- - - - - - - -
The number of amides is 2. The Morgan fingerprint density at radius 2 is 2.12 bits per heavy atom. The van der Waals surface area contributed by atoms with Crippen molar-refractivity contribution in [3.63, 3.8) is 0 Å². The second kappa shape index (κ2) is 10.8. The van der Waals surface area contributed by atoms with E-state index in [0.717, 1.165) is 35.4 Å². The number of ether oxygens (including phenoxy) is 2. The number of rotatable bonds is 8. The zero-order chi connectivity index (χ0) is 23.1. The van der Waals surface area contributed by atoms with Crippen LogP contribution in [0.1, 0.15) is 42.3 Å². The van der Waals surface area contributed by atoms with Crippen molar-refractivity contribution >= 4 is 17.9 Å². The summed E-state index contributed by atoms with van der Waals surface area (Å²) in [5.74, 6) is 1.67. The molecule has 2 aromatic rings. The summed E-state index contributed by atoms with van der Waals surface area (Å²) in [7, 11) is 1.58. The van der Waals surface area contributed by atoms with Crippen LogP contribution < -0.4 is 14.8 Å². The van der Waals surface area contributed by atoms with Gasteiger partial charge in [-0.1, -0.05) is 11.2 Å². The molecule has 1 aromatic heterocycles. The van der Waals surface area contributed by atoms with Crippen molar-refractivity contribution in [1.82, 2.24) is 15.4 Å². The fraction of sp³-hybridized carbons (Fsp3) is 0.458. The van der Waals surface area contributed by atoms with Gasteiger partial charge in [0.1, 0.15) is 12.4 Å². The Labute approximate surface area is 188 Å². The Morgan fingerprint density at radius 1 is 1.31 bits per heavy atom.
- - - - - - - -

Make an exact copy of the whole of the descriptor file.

The number of amides is 2. The Morgan fingerprint density at radius 2 is 2.12 bits per heavy atom. The van der Waals surface area contributed by atoms with Crippen molar-refractivity contribution in [3.63, 3.8) is 0 Å². The second kappa shape index (κ2) is 10.8. The van der Waals surface area contributed by atoms with E-state index in [0.717, 1.165) is 35.4 Å². The number of ether oxygens (including phenoxy) is 2. The number of rotatable bonds is 8. The zero-order chi connectivity index (χ0) is 23.1. The van der Waals surface area contributed by atoms with Crippen LogP contribution in [0.1, 0.15) is 42.3 Å². The van der Waals surface area contributed by atoms with Crippen molar-refractivity contribution >= 4 is 17.9 Å². The summed E-state index contributed by atoms with van der Waals surface area (Å²) in [5.74, 6) is 1.67. The molecule has 2 aromatic rings. The summed E-state index contributed by atoms with van der Waals surface area (Å²) in [7, 11) is 1.58. The van der Waals surface area contributed by atoms with Crippen LogP contribution < -0.4 is 14.8 Å². The van der Waals surface area contributed by atoms with Gasteiger partial charge in [-0.1, -0.05) is 11.2 Å². The molecule has 1 aromatic heterocycles. The van der Waals surface area contributed by atoms with Crippen molar-refractivity contribution in [1.82, 2.24) is 15.4 Å². The fraction of sp³-hybridized carbons (Fsp3) is 0.458. The van der Waals surface area contributed by atoms with Gasteiger partial charge in [0.1, 0.15) is 12.4 Å². The Labute approximate surface area is 188 Å². The Morgan fingerprint density at radius 1 is 1.31 bits per heavy atom.